Rhodopsin mutations responsible for autosomal dominant retinitis pigmentosa. Clustering of functional classes along the polypeptide chain

C H Sung, C M Davenport, J Nathans
1993 Journal of Biological Chemistry  
Over 40 mutations in the rhodopsin gene have been identified in patients with autosomal dominant retinitis pigmentosa. Twenty-one of these mutations have been introduced into a human rhodopsin cDNA by site-directed mutagenesis, and the encoded proteins have been produced by transfection of a human embryonic kidney cell line (293S). Three of the mutant proteins (G51V, V345M, and P347S) resemble the wild type in yield, regenerability with 11-cis-retinal, and accumulation in the plasma membrane
more » ... ass I). The remaining 18 mutant proteins are produced at lower levels, regenerate variably or not at all with 11-cis-retinal, and accumulate partially or predominantly in the endoplasmic reticulum (class II). Together with an earlier analysis of 13 mutant rhodopsins (Sung, C.-H., Schneider, B., Agarwal, N., Papermaster, D.S., and Nathans, J. (1991) Proc. Natl. Acad. Sci. U.S.A. 88, 8840-8844), these experiments define distinct classes of biochemical defects in human rhodopsin and further show that amino acid substitutions in class II reside within the transmembrane and extracellular domains, whereas class I mutants cluster in the first transmembrane domain and at the extreme carboxyl terminus.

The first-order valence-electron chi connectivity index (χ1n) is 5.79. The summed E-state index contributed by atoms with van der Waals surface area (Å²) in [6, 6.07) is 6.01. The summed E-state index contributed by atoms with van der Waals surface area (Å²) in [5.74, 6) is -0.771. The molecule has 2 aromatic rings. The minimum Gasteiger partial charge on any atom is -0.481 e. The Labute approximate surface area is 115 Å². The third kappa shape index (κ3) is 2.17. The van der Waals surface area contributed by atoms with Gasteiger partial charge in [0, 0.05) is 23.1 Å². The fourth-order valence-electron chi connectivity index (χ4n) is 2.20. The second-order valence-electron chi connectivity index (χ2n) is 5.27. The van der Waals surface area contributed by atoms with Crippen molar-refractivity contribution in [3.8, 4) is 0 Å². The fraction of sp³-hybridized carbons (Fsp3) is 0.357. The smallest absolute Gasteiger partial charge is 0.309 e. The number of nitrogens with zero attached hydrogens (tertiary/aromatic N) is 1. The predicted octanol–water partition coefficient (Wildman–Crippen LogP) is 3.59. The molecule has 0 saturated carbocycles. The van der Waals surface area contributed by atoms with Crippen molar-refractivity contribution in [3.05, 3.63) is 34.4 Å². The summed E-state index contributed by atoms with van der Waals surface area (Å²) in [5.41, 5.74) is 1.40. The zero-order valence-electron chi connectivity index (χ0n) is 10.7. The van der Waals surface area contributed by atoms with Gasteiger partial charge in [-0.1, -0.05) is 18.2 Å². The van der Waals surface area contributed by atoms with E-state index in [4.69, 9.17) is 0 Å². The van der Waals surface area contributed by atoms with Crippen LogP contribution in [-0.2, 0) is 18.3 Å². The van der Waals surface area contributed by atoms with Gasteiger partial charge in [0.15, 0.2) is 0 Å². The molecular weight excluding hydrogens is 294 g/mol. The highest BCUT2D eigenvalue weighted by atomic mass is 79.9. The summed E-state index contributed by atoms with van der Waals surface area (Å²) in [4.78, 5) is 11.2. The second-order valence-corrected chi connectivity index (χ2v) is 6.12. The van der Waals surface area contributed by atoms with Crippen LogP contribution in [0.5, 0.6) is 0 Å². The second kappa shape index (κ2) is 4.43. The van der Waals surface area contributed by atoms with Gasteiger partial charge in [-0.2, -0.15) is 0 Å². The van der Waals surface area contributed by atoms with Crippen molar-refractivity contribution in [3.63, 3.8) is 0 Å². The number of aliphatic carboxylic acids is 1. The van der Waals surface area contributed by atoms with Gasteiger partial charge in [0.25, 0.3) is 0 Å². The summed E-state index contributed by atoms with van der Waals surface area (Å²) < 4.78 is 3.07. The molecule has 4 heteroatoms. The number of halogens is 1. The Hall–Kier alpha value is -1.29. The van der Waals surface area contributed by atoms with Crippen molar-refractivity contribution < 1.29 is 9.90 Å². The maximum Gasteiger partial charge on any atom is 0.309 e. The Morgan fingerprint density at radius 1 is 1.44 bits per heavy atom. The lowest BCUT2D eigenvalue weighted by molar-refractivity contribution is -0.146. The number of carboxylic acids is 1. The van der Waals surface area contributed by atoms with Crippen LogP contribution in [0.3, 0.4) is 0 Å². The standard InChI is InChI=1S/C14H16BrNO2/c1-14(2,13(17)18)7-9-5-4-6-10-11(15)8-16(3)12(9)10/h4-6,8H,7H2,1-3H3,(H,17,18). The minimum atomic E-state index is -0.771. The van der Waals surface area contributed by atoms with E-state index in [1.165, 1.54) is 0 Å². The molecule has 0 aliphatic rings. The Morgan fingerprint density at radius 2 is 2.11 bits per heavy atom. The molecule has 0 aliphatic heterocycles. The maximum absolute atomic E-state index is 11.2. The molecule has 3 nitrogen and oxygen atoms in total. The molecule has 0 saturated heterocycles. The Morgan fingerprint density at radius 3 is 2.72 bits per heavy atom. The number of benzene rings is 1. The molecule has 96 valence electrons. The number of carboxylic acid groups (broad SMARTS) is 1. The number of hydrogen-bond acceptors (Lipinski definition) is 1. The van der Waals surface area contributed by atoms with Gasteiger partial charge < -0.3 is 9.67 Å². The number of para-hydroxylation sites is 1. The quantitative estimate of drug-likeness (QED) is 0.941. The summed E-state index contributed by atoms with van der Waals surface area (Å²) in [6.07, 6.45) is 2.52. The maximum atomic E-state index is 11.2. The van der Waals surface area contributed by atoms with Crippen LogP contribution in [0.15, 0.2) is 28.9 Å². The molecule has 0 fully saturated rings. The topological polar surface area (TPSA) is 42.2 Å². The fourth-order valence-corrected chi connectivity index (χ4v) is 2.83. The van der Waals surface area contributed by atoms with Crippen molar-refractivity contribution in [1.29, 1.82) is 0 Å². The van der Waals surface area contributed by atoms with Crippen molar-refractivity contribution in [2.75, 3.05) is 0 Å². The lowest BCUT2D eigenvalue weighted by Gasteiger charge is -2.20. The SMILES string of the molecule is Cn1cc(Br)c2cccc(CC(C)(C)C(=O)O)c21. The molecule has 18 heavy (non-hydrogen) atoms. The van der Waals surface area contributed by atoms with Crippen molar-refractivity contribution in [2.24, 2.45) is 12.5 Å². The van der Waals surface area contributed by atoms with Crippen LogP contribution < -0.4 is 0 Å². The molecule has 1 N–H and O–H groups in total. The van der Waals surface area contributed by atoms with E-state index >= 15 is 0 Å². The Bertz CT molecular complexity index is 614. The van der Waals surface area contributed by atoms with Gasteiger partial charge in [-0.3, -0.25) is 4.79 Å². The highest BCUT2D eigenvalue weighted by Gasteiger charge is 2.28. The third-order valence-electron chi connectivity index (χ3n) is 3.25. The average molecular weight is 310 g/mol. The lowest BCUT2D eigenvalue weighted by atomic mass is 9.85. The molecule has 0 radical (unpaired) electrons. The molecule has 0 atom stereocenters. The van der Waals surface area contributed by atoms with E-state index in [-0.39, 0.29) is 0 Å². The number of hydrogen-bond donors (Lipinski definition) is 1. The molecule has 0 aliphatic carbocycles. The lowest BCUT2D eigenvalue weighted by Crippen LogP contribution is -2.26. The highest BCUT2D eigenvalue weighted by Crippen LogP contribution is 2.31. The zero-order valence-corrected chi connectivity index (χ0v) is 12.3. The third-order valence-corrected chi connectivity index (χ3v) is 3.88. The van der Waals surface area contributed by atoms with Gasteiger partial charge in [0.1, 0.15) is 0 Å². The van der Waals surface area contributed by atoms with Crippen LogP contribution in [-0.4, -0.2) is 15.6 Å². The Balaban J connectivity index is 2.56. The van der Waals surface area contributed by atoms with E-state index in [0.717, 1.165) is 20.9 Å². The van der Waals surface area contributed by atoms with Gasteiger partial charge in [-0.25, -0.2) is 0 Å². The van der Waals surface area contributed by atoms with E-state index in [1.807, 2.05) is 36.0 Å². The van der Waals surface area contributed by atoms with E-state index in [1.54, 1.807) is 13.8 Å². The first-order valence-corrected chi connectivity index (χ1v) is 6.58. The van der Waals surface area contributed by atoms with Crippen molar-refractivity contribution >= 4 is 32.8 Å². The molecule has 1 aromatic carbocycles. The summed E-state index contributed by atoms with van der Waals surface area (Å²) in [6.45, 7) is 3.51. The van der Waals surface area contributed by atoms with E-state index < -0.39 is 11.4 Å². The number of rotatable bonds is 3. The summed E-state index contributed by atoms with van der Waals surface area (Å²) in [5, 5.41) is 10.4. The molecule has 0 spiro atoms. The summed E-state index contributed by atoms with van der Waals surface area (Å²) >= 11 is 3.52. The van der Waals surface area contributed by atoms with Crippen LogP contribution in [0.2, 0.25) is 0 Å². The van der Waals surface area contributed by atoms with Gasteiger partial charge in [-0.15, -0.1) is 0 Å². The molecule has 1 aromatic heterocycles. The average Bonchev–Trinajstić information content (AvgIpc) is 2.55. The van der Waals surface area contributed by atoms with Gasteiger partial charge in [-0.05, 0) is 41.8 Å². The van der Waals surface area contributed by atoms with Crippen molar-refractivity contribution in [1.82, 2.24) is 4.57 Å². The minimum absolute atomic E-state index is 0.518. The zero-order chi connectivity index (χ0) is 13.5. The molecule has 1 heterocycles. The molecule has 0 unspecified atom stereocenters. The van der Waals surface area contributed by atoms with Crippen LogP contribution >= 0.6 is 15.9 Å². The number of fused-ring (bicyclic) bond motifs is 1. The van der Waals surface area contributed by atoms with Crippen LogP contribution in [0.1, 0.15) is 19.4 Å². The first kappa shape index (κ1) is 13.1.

pmid:8253795 fatcat:hgapaakxffaebm44uvuvydybmq